Magazine article The Spectator

Maggie, Not Musso

Magazine article The Spectator

Maggie, Not Musso

Article excerpt


THE Italian Prime Minister and media tycoon, Silvio Berlusconi, is a victim of one of the most dishonest propaganda campaigns in the history of modern politics. He has been demonised by the Left, which has controlled the culture of Italy since the war. Much of the world regards him as ruthless and corrupt, at worst a tyrant, at best a clown. And there is nothing that Berlusconi, or his apparently invincible media empire, can do about it.

Tuesday's general strike - the first in Italy for 20 years - was ostensibly in protest at government plans to modify a labour law called Article 18. This makes it virtually impossible for employers in Italy to sack anyone. That means, of course, that employers are reluctant to hire anyone. The black economy - where workers have no contracts and therefore no rights - accounts for one quarter of Italy's GDP. As any fool can see, Article 18 does not cure unemployment; it causes it.

But in reality the strike was not about this trivial little reform. It was the biggest push to date in the campaign by the Left to force Berlusconi out of government by means of the piazza rather than parliament, where it is hopelessly outvoted. This obsessive, unrelenting anti-Berlusconi campaign has created such a climate of hate in Italy that on 19 March descendants of the Red Brigades, the communist terrorists who created havoc in Italy in the 1970s and 1980s, assassinated the government's adviser on workplace reform, Professor Marco Biagi - the architect of the modification of Article 18.

The professor was himself a man of the Left, though a Blairite rather than a Trotskyite. Indeed, he was one of the main supporters in Italy of the Blair-Berlusconi alliance which secured the deal on greater workplace flexibility at the recent EU summit in Barcelona. Three years earlier, the terrorists who killed him had shot dead his predecessor.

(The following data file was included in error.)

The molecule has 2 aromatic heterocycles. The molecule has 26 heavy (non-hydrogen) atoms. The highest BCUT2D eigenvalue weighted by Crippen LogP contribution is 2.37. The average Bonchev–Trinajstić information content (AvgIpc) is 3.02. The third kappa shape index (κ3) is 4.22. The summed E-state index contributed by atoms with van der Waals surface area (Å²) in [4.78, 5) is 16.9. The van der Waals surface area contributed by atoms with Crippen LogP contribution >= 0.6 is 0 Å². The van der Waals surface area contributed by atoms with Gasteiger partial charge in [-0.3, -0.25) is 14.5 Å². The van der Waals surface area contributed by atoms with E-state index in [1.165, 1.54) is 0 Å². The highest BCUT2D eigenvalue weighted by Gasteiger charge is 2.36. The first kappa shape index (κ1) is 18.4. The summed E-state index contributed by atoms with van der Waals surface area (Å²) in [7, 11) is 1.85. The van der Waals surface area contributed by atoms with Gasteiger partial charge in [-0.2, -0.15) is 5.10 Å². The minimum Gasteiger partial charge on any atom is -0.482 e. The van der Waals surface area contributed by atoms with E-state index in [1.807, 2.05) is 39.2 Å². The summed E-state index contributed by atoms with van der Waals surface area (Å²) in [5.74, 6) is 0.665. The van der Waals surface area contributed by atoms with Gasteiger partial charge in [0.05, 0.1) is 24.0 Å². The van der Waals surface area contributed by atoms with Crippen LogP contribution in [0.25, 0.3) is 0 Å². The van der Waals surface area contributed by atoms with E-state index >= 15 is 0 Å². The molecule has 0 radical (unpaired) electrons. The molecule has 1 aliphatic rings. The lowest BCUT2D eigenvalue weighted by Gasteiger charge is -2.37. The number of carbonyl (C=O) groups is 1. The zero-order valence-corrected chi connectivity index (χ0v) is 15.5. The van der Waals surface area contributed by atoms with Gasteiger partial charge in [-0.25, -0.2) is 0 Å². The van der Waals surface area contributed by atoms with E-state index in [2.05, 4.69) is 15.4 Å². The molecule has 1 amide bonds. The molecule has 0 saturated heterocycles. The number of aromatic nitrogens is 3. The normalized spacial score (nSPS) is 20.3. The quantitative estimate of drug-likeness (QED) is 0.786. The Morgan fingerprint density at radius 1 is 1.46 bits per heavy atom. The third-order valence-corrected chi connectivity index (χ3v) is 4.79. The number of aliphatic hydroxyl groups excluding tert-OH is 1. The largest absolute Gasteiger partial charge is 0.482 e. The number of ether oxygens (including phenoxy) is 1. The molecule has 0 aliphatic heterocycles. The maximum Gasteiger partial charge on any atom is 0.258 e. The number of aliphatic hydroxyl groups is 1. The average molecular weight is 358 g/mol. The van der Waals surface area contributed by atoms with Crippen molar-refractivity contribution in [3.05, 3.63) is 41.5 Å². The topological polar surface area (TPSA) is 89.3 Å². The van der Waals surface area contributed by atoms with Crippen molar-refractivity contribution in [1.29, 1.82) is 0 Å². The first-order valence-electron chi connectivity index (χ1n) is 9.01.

Abroad, meanwhile, the demonisation of Berlusconi continues apace. Last month it caused the Italian government delegation to withdraw from the Paris Book Fair, where Italy was guest of honour, after being mobbed by demonstrators waving placards saying `Liberate Italy'. France's socialist culture minister, Catherine Tasca, had said that Berlusconi would not be welcome. The French press had been full of virulent anti-Berlusconi articles: Italy is ruled by 'a regime' (Nouvel Observateur) and Berlusconi signals `the collapse of democracy' (Le Monde).

In Britain, it is much the same. In the Observer recently, Nick Cohen wrongly stated that one of the parties in Berlusconi's coalition is the MSI - a party which has not existed for quite some time which he described as a home for 'undiluted fascists'. Perhaps it would surprise Nick to know that the UGL, the union which supports the Alleanza Nazionale (AN) the highly diluted post-fascist party he was presumably referring to - took part in the general strike. Diluted fascists, like undiluted ones, are very big on unions and workers' rights, which is why many fascists became communists at the end of the second world war.

The idea that Berlusconi himself is fascist is, of course, absurd. He is an unreconstructed liberal. His hero is not Musso; it is Maggie. He even keeps a photograph of her on his desk. …

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